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The elders stay behind. Around 80,000 people have left Bosnia and Herzegovina in the past two years. With 60 percent youth unemployment, they see no prospects in their home country. Third highest unemployment in the world and air pollution as in North Korea: Two examples of political failure in Bosnia and Herzegovina. Since the end of the war in 1995, Bosniaks, Serbs and Croats have been separated. Few fight against the “hostage-taking of ideologues”.

Nahid Mamic has dressed up. A wine-red Bosnian fes with a tip adorns his grey head. With a white frill shirt and gold embroidered black waistcoat, the 70-year-old cuts a fine figure. In the Ferhadija – the pedestrian zone in the centre of Sarajevo – he plays the accordion and sings Sevdah – the Bosnian blues. More insights into other countries can be heard regularly in the World Time Podcast – conflicts, progress, peculiarities apart from the local headlines.

Nahid Mamic has a whole working life behind him, first as a car mechanic, then as a driver. Nevertheless, in his old age he is dependent on the income from the donation box that he has placed next to him. It says: “Thanks to God and the doctors that I am still alive”:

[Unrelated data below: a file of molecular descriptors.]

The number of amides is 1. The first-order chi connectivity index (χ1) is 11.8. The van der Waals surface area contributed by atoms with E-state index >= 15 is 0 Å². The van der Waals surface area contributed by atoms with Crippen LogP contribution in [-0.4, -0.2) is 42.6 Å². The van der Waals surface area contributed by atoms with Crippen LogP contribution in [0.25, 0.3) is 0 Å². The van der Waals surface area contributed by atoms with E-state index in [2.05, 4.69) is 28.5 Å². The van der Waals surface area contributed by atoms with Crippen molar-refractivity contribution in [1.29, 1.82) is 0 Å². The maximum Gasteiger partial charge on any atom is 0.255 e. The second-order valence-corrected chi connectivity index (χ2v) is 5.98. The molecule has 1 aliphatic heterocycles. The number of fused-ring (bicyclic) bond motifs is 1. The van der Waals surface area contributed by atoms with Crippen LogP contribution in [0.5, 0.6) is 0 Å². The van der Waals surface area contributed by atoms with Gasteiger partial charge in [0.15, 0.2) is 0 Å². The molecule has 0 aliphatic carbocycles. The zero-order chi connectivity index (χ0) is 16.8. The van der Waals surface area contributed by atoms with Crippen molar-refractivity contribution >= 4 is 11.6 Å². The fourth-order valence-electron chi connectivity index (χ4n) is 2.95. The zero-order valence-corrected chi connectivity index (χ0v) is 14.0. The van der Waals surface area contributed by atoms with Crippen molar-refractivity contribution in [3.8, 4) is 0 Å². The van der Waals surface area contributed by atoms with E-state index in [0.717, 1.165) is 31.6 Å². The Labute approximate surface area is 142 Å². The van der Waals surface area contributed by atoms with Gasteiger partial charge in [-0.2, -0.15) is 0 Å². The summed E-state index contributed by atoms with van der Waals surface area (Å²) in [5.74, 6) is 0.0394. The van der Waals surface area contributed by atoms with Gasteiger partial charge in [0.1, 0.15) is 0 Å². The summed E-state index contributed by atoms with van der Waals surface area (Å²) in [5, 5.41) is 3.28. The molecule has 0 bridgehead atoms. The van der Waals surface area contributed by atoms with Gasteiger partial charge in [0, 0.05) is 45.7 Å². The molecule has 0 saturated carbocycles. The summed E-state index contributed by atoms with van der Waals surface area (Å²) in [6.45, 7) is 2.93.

“I am 90 percent severely handicapped. I get the equivalent of 41 euros a month. I live with my two sons and a daughter-in-law. None of us has a job. My two granddaughters each get 5.50 euros child benefit. And that’s all. I have to play here so that I can buy medicine and something to eat and pay the additional costs. So that I can live.”

Street musician with accordion in the centre of Sarejovo Nahid Mahmić plays the Bosnian blues Sevdah in the centre of Sarajevo. With his pension of the equivalent of 41 euros, the 70-year-old is otherwise unable to make ends meet.

Unemployment at 40 percent